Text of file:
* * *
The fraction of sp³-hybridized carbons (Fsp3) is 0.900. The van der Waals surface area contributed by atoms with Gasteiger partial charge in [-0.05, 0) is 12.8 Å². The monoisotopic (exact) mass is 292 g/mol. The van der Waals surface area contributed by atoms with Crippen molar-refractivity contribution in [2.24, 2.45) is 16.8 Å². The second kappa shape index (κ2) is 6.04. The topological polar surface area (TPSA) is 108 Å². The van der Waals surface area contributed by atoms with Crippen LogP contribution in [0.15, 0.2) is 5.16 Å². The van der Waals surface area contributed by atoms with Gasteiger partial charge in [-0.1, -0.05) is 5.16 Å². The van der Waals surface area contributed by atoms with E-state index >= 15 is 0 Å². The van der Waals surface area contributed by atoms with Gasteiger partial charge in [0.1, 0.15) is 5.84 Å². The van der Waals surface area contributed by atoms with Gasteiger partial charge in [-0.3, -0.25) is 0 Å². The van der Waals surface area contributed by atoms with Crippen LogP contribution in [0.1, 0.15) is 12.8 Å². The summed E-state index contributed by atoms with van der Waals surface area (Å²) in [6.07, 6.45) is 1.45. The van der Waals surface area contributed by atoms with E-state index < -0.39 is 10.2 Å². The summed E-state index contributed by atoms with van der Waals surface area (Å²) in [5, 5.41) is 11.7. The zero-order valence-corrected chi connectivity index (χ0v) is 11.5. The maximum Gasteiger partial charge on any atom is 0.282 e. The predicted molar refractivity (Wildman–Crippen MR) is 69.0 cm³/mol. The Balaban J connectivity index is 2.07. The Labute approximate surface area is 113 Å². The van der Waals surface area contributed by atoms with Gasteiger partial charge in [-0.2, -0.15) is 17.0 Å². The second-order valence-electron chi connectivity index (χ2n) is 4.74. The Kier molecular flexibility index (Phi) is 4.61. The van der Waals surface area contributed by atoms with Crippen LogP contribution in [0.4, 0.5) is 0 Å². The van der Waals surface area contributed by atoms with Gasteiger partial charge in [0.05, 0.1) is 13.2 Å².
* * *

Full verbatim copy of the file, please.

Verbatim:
The fraction of sp³-hybridized carbons (Fsp3) is 0.900. The van der Waals surface area contributed by atoms with Gasteiger partial charge in [-0.05, 0) is 12.8 Å². The monoisotopic (exact) mass is 292 g/mol. The van der Waals surface area contributed by atoms with Crippen molar-refractivity contribution in [2.24, 2.45) is 16.8 Å². The second kappa shape index (κ2) is 6.04. The topological polar surface area (TPSA) is 108 Å². The van der Waals surface area contributed by atoms with Crippen LogP contribution in [0.15, 0.2) is 5.16 Å². The van der Waals surface area contributed by atoms with Gasteiger partial charge in [-0.1, -0.05) is 5.16 Å². The van der Waals surface area contributed by atoms with E-state index >= 15 is 0 Å². The van der Waals surface area contributed by atoms with Gasteiger partial charge in [0.1, 0.15) is 5.84 Å². The van der Waals surface area contributed by atoms with Gasteiger partial charge in [-0.3, -0.25) is 0 Å². The van der Waals surface area contributed by atoms with Crippen LogP contribution in [0.1, 0.15) is 12.8 Å². The summed E-state index contributed by atoms with van der Waals surface area (Å²) in [6.07, 6.45) is 1.45. The van der Waals surface area contributed by atoms with E-state index < -0.39 is 10.2 Å². The summed E-state index contributed by atoms with van der Waals surface area (Å²) in [5, 5.41) is 11.7. The zero-order valence-corrected chi connectivity index (χ0v) is 11.5. The maximum Gasteiger partial charge on any atom is 0.282 e. The predicted molar refractivity (Wildman–Crippen MR) is 69.0 cm³/mol. The Balaban J connectivity index is 2.07. The Labute approximate surface area is 113 Å². The van der Waals surface area contributed by atoms with Gasteiger partial charge in [-0.2, -0.15) is 17.0 Å². The second-order valence-electron chi connectivity index (χ2n) is 4.74. The Kier molecular flexibility index (Phi) is 4.61. The van der Waals surface area contributed by atoms with Crippen LogP contribution in [0.4, 0.5) is 0 Å². The van der Waals surface area contributed by atoms with Gasteiger partial charge in [0.05, 0.1) is 13.2 Å².